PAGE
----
ELECTRIC VEHICLES still face many barriers in Australia, foremost being our dependence on international car manufacturers for supply.
Mid-range car manufacturers may still be 4 to 5 years away from fully committing to electric models. Luxury brands are ahead, as their potential buyers can afford more expensive vehicles.
Another obstacle is the lack of quick charging infrastructure across the country.
In the run-up to the federal election, both sides of politics have had to address the future uptake of electric vehicles.
Labor’s electric vehicle strategy contains proposed emission standards as well as a target for 50 per cent of new car sales to be electric by 2030.
Labor has also promised about $100 million in grants for about 200 new stations.
Energy Minister Angus Taylor denies that the Liberals are against electric cars and are currently working on an electric vehicle strategy. Speaking to 7.30 he said ‘What we’re not going to do is tell people what cars to drive. That’s just not the role of government.’
Less than six months ago Mr Taylor announced funding for an ultra-rapid charging station network from Brisbane to Adelaide via Sydney and Melbourne, with charge times around 15 minutes.
Fewer than 200 battery electric vehicles were sold in Australia last year, along with about 1,100 plug-in hybrids.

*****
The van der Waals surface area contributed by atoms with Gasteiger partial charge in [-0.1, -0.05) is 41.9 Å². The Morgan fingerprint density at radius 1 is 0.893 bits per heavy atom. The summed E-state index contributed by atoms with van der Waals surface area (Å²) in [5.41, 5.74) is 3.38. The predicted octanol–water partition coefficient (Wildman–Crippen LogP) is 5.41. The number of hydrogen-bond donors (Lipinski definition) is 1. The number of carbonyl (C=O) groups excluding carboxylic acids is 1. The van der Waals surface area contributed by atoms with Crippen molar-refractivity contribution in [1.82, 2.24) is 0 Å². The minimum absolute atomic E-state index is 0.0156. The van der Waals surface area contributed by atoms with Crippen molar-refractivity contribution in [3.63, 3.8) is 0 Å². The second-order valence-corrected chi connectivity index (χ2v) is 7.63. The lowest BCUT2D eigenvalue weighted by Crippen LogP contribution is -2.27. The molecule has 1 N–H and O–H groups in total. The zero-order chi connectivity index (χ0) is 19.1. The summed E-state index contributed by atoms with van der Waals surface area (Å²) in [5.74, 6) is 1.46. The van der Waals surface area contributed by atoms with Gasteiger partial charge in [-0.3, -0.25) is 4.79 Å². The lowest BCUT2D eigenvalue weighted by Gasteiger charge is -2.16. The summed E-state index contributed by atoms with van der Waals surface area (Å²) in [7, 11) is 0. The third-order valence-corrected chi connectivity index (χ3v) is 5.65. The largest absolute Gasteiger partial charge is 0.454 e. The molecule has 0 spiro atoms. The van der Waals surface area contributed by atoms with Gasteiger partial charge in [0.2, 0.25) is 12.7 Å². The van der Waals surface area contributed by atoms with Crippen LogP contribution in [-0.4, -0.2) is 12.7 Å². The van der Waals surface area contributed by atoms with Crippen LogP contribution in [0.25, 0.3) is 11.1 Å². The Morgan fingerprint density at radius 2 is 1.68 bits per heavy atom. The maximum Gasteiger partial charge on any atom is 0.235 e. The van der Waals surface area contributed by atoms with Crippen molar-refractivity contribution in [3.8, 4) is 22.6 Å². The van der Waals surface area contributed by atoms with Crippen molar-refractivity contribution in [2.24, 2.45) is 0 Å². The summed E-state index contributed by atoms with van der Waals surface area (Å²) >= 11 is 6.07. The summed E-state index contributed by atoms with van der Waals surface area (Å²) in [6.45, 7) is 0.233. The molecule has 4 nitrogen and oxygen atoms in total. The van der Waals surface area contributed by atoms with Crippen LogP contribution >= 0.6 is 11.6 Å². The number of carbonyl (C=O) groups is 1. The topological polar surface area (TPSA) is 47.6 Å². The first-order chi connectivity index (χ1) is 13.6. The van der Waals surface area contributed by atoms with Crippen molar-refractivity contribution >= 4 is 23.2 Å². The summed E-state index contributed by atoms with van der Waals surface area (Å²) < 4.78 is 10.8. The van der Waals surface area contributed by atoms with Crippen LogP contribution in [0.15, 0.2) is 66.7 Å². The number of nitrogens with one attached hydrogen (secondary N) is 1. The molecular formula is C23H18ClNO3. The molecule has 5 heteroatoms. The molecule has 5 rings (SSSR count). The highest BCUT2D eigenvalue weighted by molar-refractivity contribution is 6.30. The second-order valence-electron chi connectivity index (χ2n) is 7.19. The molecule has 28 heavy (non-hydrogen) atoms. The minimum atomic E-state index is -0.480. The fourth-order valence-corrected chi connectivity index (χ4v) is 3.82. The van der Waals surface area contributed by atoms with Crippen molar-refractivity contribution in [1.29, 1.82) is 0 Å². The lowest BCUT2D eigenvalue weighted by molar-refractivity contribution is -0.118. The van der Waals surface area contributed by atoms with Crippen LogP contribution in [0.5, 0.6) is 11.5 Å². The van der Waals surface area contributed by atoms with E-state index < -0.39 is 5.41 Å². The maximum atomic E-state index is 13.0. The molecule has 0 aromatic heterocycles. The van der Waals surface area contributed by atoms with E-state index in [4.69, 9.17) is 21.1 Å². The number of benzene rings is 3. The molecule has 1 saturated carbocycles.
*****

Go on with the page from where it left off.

A recent Cities Power Partnership survey shows that almost 81% of local councils are looking at increasing EV uptake in their local areas.
More than half the councils are planning charging infrastructure and just less than half have begun installing public charge points. Thirty- eight per cent say they are planning to include EVs within their council fleets.
In the Meander Valley, as part of the Tasmanian Government’s Chargesmart Program, MVC has installed a 22kw electric vehicle charging station at the Great Western Tiers Visitor Centre and another at the Council offices in Westbury.
‘The charging units are compatible with major vehicle brands and are a first step in providing more energy efficient transport alternatives across the community,’ Mayor Johnston said.
Meander Valley Council is working through recommendations from an Electric Vehicle Implementation Plan completed after an assessment of their current fleet by Sustainable Living Tasmania and The Tasmanian Climate Change Office.
The charging stations support the future transition of Council’s fleet from petrol to electric and are currently available to the general public for use for free.
Installed approximately six months ago, the chargers are equipped with meters to measure electricity use with investigations under way to enable a payment system as usage increases.
‘Initial estimates indicate that over the last six months, 227 kilowatt hours have been used at a total cost of approximately $57.00,’ Mayor Johnston said.